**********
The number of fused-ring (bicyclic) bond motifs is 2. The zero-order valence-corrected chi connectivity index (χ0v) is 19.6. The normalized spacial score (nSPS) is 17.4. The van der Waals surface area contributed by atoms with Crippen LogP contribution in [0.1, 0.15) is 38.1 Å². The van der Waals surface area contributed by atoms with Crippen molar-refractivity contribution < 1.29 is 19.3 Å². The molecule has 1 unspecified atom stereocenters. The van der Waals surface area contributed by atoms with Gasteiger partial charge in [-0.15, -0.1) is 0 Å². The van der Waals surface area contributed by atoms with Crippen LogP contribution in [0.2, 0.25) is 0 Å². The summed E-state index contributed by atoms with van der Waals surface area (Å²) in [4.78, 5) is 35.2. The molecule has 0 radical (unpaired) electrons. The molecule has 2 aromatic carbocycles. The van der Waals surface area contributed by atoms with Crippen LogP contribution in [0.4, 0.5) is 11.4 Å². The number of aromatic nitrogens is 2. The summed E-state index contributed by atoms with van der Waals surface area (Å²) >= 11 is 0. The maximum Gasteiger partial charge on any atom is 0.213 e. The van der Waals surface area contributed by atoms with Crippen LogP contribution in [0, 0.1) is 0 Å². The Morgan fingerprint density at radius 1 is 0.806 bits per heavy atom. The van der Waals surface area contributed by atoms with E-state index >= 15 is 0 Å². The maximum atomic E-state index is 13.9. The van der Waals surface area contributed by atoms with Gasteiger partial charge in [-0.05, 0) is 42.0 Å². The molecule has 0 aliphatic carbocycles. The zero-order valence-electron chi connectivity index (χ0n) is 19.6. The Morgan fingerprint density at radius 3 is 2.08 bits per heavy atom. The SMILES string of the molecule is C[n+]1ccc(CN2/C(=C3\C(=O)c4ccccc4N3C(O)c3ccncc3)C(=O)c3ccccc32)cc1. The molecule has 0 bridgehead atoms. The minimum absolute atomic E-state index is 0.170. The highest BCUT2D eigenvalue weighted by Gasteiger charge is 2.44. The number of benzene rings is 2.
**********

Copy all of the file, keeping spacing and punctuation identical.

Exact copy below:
The number of fused-ring (bicyclic) bond motifs is 2. The zero-order valence-corrected chi connectivity index (χ0v) is 19.6. The normalized spacial score (nSPS) is 17.4. The van der Waals surface area contributed by atoms with Crippen LogP contribution in [0.1, 0.15) is 38.1 Å². The van der Waals surface area contributed by atoms with Crippen molar-refractivity contribution < 1.29 is 19.3 Å². The molecule has 1 unspecified atom stereocenters. The van der Waals surface area contributed by atoms with Gasteiger partial charge in [-0.15, -0.1) is 0 Å². The van der Waals surface area contributed by atoms with Crippen LogP contribution in [0.2, 0.25) is 0 Å². The summed E-state index contributed by atoms with van der Waals surface area (Å²) in [4.78, 5) is 35.2. The molecule has 0 radical (unpaired) electrons. The molecule has 2 aromatic carbocycles. The van der Waals surface area contributed by atoms with Crippen LogP contribution in [0.4, 0.5) is 11.4 Å². The number of aromatic nitrogens is 2. The summed E-state index contributed by atoms with van der Waals surface area (Å²) >= 11 is 0. The maximum Gasteiger partial charge on any atom is 0.213 e. The van der Waals surface area contributed by atoms with Crippen LogP contribution in [0, 0.1) is 0 Å². The Morgan fingerprint density at radius 1 is 0.806 bits per heavy atom. The van der Waals surface area contributed by atoms with E-state index >= 15 is 0 Å². The maximum atomic E-state index is 13.9. The van der Waals surface area contributed by atoms with Gasteiger partial charge in [-0.05, 0) is 42.0 Å². The molecule has 0 aliphatic carbocycles. The zero-order valence-electron chi connectivity index (χ0n) is 19.6. The Morgan fingerprint density at radius 3 is 2.08 bits per heavy atom. The SMILES string of the molecule is C[n+]1ccc(CN2/C(=C3\C(=O)c4ccccc4N3C(O)c3ccncc3)C(=O)c3ccccc32)cc1. The molecule has 0 bridgehead atoms. The minimum absolute atomic E-state index is 0.170. The highest BCUT2D eigenvalue weighted by Gasteiger charge is 2.44. The number of benzene rings is 2.